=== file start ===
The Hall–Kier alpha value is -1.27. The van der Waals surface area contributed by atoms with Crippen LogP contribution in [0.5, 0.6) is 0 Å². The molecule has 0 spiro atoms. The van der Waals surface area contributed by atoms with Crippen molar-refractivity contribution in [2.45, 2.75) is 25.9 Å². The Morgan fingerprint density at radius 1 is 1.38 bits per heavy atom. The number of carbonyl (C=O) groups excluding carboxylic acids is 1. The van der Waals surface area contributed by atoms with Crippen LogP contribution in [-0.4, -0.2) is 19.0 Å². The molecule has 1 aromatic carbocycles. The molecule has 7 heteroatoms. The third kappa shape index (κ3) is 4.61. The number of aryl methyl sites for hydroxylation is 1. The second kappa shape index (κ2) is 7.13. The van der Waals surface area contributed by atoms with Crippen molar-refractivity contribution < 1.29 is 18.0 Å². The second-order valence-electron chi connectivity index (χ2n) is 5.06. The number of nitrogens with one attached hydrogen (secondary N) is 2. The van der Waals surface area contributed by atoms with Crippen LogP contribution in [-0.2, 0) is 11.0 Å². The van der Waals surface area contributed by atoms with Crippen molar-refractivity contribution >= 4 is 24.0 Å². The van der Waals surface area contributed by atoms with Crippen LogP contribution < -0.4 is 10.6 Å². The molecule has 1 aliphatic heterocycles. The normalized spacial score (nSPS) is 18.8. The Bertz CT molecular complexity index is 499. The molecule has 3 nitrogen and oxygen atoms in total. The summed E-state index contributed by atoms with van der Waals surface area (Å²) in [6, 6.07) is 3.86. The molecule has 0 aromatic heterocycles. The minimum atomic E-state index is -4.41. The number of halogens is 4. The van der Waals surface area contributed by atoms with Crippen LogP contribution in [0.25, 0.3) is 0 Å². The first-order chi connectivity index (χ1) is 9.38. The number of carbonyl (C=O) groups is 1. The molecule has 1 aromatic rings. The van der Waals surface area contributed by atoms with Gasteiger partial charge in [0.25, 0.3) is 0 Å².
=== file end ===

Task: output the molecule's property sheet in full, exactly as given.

The Hall–Kier alpha value is -1.27. The van der Waals surface area contributed by atoms with Crippen LogP contribution in [0.5, 0.6) is 0 Å². The molecule has 0 spiro atoms. The van der Waals surface area contributed by atoms with Crippen molar-refractivity contribution in [2.45, 2.75) is 25.9 Å². The Morgan fingerprint density at radius 1 is 1.38 bits per heavy atom. The number of carbonyl (C=O) groups excluding carboxylic acids is 1. The van der Waals surface area contributed by atoms with Crippen LogP contribution in [-0.4, -0.2) is 19.0 Å². The molecule has 1 aromatic carbocycles. The molecule has 7 heteroatoms. The third kappa shape index (κ3) is 4.61. The number of aryl methyl sites for hydroxylation is 1. The second kappa shape index (κ2) is 7.13. The van der Waals surface area contributed by atoms with Crippen molar-refractivity contribution < 1.29 is 18.0 Å². The second-order valence-electron chi connectivity index (χ2n) is 5.06. The number of nitrogens with one attached hydrogen (secondary N) is 2. The van der Waals surface area contributed by atoms with Crippen LogP contribution in [-0.2, 0) is 11.0 Å². The van der Waals surface area contributed by atoms with Crippen molar-refractivity contribution >= 4 is 24.0 Å². The van der Waals surface area contributed by atoms with Crippen LogP contribution < -0.4 is 10.6 Å². The molecule has 1 aliphatic heterocycles. The normalized spacial score (nSPS) is 18.8. The Bertz CT molecular complexity index is 499. The molecule has 3 nitrogen and oxygen atoms in total. The summed E-state index contributed by atoms with van der Waals surface area (Å²) in [6, 6.07) is 3.86. The molecule has 0 aromatic heterocycles. The minimum atomic E-state index is -4.41. The number of halogens is 4. The van der Waals surface area contributed by atoms with Crippen LogP contribution in [0.25, 0.3) is 0 Å². The first-order chi connectivity index (χ1) is 9.38. The number of carbonyl (C=O) groups is 1. The molecule has 1 aromatic rings. The van der Waals surface area contributed by atoms with Gasteiger partial charge in [0.25, 0.3) is 0 Å².